Richard A. Gutstadt, P.C.
Northern California SSI & SSDI Appeals
510-992-6934

Critical Elements of Effective Representation #5

Element 5: Ensuring Maximum Past Due Benefits Are Paid to Our Clients - The Public Disability Offset

     Past due benefits (a.k.a. retroactive benefits) are paid to claimants after a favorable disability determination is reached. It is our job to make sure that our clients receive the maximum benefits they are entitled to under the law. Our office carefully reviews Social Security/SSI Award Notices to watch for mistakes, and to ensure that Social Security correctly computes the amount of past-due benefits.

     An award of past due benefits is based on an individual's past FICA contributions, as reflected in one's Certified Earnings Record. Social Security must also consider the amount of monthly "public disability" benefits paid, such as Worker's Compensation or State Disability Insurance (SDI). It is important to carefully review all official Award Certificates because Social Security oftentimes makes errors in computing past due benefits. Social Security mistakes usually occur after incorrect information/assumptions about the exact past amount of (or ending dates of) Worker's Compensation or State Disability Insurance (SDI) benefits paid out.

     The general rule is that, in any given month, the combination of Social Security disability benefits (paid to the individual and dependents) and public disability benefits cannot exceed 80% of an individual's "highest average earnings". In general, one looks five years immediately before the beginning year of disability, and 80% of the highest year's earnings is the maximum which can be received. Once a public disability offset begins, the 80% reduction does not include annual Cost-Of-Living Adjustments (COLA), which are passed through to claimants and their dependents without a corresponding reduction in benefits.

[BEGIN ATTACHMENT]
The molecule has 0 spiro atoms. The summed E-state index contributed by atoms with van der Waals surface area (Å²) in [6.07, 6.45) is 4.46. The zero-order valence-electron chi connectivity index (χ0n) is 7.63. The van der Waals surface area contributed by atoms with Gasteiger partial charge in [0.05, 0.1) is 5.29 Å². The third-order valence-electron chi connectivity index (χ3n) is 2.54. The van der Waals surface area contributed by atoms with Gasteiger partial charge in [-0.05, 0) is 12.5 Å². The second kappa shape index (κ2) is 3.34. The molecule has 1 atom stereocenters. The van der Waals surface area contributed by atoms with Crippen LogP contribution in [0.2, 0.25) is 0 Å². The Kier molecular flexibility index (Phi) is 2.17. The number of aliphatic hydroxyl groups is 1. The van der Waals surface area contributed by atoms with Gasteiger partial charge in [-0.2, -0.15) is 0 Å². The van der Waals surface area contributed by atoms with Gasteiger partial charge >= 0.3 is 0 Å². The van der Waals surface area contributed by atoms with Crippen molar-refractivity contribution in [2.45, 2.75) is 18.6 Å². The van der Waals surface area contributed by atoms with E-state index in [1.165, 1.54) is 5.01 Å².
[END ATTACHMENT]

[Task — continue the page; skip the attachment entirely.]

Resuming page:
By way of example, if an individual's "highest average earnings" was $36,000 in one of the five years preceding the year of disability, this represents $3,000 per month. 80% of $3,000 equals $2,400 a month, which would represent the 80% limit. If a claimant's Primary Insurance Amount (PIA), or monthly Social Security disability benefit, was $1,200, that individual could receive no more than $1,200 in public disability benefits. (i.e.. maximum of $2,400 per month) If that same individual was receiving $1,600 per month in Worker's Compensation, the total individual or family monthly Social Security benefits would be subject to a public disability offset (reduction) of $400, for a payment of $800. ($800 plus $1,600 equals the $2,400 limit)

It is important to recognize that often times the amount of Worker's Compensation benefits change. If they are reduced, and proof is provided to Social Security, an individual could be entitled to a corresponding increase in their monthly Social Security disability payment. Similarly, SDI benefits generally last no more than one year, so providing proof of their termination to Social Security may result in a significant increase in monthly Social Security disability benefits.

     The situation is even more complicated if an individual is receiving both Workers Compensation and State Disability Insurance (SDI) at the same time. 

Richard A. Gutstadt, Esq.

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